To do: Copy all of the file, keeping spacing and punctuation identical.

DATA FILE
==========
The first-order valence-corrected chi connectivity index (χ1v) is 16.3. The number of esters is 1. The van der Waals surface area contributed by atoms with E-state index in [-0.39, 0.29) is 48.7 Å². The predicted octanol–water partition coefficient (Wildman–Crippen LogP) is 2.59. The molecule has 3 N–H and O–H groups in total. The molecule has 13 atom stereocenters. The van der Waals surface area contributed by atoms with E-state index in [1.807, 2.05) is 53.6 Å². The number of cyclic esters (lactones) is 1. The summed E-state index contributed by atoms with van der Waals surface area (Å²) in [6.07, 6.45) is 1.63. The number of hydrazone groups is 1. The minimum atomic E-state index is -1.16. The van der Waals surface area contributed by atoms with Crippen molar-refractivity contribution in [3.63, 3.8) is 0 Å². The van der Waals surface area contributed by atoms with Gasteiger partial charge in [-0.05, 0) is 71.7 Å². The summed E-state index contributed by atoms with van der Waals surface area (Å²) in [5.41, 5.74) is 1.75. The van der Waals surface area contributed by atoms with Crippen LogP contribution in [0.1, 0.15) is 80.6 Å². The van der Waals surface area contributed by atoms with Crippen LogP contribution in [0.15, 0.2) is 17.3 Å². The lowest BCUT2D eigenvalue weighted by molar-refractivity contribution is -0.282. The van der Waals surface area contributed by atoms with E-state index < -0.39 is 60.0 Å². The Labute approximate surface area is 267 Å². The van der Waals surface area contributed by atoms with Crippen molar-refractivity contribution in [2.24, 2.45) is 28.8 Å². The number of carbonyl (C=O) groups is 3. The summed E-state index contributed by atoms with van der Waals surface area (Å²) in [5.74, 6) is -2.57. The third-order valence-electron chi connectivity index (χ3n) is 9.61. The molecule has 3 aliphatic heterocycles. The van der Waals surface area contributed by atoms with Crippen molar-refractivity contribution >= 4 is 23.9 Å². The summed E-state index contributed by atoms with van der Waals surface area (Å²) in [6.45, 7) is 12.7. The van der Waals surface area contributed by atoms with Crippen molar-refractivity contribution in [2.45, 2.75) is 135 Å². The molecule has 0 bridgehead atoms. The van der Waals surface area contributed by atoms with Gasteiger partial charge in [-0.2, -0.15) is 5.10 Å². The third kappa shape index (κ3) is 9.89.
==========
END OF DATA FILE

The first-order valence-corrected chi connectivity index (χ1v) is 16.3. The number of esters is 1. The van der Waals surface area contributed by atoms with E-state index in [-0.39, 0.29) is 48.7 Å². The predicted octanol–water partition coefficient (Wildman–Crippen LogP) is 2.59. The molecule has 3 N–H and O–H groups in total. The molecule has 13 atom stereocenters. The van der Waals surface area contributed by atoms with E-state index in [1.807, 2.05) is 53.6 Å². The number of cyclic esters (lactones) is 1. The summed E-state index contributed by atoms with van der Waals surface area (Å²) in [6.07, 6.45) is 1.63. The number of hydrazone groups is 1. The minimum atomic E-state index is -1.16. The van der Waals surface area contributed by atoms with Crippen molar-refractivity contribution in [3.63, 3.8) is 0 Å². The van der Waals surface area contributed by atoms with Gasteiger partial charge in [-0.05, 0) is 71.7 Å². The summed E-state index contributed by atoms with van der Waals surface area (Å²) in [5.41, 5.74) is 1.75. The van der Waals surface area contributed by atoms with Crippen LogP contribution in [0.1, 0.15) is 80.6 Å². The van der Waals surface area contributed by atoms with Crippen LogP contribution in [0.15, 0.2) is 17.3 Å². The lowest BCUT2D eigenvalue weighted by molar-refractivity contribution is -0.282. The van der Waals surface area contributed by atoms with E-state index < -0.39 is 60.0 Å². The Labute approximate surface area is 267 Å². The van der Waals surface area contributed by atoms with Crippen molar-refractivity contribution in [2.24, 2.45) is 28.8 Å². The number of carbonyl (C=O) groups is 3. The summed E-state index contributed by atoms with van der Waals surface area (Å²) in [5.74, 6) is -2.57. The third-order valence-electron chi connectivity index (χ3n) is 9.61. The molecule has 3 aliphatic heterocycles. The van der Waals surface area contributed by atoms with Crippen molar-refractivity contribution >= 4 is 23.9 Å². The summed E-state index contributed by atoms with van der Waals surface area (Å²) in [6.45, 7) is 12.7. The van der Waals surface area contributed by atoms with Crippen molar-refractivity contribution in [2.45, 2.75) is 135 Å². The molecule has 0 bridgehead atoms. The van der Waals surface area contributed by atoms with Gasteiger partial charge in [-0.2, -0.15) is 5.10 Å². The third kappa shape index (κ3) is 9.89.